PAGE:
NASA's Curiosity rover may not be the center of attention on the Red Planet, but it's still out there roaming around conducting significant science.
Curiosity recently climbed Mount Sharp on the Red Planet, which is a five-mile tall mountain that is within the 96 mile wide Gale Crater basin where Curiosity is stationed. Curiosity used its Mast Camera to capture a stunning panoramic view of the entire landscape, showing off layers of the mount that researchers back on Earth will use as information to attempt to derive the age of the rock formations. NASA describes the image as Curiosity findings a "changing landscape".
Curiosity also took a rock sample with its drill and then used its robotic arm to crush the rock into a powder so it can be placed into its chassis for examination. Once the now-powder rock is inside the chassis Curiosity proceeds to use its instruments to find out which chemicals and minerals are present in the sample. All of the data acquired from this process is added to the pile of information is being used to answer the question "Did Mars once have the conditions to support life?".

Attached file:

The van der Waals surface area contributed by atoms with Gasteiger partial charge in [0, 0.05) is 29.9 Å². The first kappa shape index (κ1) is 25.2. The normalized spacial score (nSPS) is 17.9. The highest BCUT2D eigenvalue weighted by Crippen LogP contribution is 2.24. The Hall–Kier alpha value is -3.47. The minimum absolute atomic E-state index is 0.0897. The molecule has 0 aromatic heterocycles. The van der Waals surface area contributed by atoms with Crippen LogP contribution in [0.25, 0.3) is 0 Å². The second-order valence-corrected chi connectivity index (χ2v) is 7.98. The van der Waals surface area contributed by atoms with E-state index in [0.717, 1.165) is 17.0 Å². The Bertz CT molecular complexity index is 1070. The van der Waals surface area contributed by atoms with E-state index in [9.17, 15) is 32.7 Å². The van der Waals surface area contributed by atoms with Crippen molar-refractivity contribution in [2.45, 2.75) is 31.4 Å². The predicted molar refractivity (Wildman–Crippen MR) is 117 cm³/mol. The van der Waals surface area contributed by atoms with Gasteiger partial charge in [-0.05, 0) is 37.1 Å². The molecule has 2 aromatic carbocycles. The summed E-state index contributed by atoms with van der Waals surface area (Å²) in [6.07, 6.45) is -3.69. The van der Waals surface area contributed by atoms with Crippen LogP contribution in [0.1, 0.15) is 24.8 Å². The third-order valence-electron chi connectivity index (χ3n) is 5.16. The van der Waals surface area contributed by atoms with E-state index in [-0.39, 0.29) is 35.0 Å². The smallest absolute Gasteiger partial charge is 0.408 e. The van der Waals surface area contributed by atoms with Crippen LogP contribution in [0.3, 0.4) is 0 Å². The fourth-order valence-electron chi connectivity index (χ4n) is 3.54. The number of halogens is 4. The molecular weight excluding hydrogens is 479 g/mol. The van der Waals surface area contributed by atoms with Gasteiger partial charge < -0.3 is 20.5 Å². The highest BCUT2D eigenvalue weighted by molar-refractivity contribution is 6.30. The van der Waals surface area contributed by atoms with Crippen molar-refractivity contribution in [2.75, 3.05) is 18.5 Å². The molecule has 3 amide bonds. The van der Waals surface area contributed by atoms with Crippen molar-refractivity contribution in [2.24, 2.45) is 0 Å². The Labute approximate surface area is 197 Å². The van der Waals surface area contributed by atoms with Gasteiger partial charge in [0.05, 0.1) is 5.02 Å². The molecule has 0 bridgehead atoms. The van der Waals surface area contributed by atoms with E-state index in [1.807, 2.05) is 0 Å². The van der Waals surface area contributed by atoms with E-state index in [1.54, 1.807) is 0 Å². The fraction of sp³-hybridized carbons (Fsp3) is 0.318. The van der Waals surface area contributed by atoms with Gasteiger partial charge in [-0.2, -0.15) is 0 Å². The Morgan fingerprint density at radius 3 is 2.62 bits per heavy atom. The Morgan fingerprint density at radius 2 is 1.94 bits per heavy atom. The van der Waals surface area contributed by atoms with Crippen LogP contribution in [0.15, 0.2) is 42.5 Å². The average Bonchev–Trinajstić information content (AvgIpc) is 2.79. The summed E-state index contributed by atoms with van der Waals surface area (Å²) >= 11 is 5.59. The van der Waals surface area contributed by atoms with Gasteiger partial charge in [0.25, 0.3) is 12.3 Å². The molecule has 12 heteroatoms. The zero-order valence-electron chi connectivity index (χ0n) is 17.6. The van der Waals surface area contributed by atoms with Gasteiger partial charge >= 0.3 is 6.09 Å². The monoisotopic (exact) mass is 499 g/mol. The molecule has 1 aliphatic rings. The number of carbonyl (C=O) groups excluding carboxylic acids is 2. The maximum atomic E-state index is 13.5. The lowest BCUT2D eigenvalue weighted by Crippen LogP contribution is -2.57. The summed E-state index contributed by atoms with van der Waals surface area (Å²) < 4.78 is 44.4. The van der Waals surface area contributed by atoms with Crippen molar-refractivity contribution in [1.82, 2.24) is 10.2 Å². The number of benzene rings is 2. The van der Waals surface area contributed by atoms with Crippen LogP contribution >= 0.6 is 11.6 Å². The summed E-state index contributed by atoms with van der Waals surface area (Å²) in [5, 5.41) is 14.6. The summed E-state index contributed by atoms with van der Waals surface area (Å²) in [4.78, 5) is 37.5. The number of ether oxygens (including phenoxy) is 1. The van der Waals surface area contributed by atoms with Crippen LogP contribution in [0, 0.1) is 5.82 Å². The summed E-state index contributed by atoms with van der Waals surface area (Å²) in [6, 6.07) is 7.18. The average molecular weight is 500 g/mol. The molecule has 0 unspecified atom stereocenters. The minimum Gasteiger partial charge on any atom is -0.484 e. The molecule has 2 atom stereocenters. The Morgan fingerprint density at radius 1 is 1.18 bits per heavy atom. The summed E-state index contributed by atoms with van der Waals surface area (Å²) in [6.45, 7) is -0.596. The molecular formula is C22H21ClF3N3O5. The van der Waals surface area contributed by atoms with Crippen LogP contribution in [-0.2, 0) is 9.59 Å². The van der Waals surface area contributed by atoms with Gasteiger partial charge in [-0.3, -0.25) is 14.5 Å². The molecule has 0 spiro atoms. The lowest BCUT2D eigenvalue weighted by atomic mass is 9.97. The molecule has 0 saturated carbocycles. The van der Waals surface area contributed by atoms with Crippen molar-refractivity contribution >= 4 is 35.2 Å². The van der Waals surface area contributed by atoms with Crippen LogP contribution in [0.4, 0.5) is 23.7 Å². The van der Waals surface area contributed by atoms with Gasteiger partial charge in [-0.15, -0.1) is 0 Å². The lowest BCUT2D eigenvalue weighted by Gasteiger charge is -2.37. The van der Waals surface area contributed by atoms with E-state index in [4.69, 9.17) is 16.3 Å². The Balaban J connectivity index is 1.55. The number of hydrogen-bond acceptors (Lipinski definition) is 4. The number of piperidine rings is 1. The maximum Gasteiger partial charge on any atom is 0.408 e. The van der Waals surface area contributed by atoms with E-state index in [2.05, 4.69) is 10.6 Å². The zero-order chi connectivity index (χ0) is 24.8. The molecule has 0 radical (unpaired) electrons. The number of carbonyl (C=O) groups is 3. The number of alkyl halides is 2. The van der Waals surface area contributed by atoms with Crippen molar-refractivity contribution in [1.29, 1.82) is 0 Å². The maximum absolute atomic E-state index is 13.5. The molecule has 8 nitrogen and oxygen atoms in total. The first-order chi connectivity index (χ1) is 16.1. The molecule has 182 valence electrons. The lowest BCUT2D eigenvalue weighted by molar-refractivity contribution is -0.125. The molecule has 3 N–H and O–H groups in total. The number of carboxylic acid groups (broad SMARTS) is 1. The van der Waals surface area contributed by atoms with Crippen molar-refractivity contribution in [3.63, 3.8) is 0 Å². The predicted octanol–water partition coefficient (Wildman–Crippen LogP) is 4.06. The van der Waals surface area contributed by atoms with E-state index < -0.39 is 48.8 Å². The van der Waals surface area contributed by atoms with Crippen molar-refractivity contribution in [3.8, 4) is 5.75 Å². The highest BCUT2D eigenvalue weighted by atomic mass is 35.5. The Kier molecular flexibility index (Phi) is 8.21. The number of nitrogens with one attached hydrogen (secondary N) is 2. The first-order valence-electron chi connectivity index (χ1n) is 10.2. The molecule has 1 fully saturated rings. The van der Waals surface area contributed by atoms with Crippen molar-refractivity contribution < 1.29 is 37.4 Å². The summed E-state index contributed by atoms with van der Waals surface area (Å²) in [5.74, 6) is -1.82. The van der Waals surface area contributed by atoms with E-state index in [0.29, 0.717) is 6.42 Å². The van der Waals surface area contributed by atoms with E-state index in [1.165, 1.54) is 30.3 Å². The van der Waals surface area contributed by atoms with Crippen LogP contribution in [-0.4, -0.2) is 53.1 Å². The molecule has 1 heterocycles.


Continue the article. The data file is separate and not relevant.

Abigail Fraeman, Curiosity's deputy project scientist, at NASA's Jet Propulsion Laboratory in Southern California said, "The rocks here will begin to tell us how this once-wet planet changed into the dry Mars of today, and how long habitable environments persisted even after that happened."
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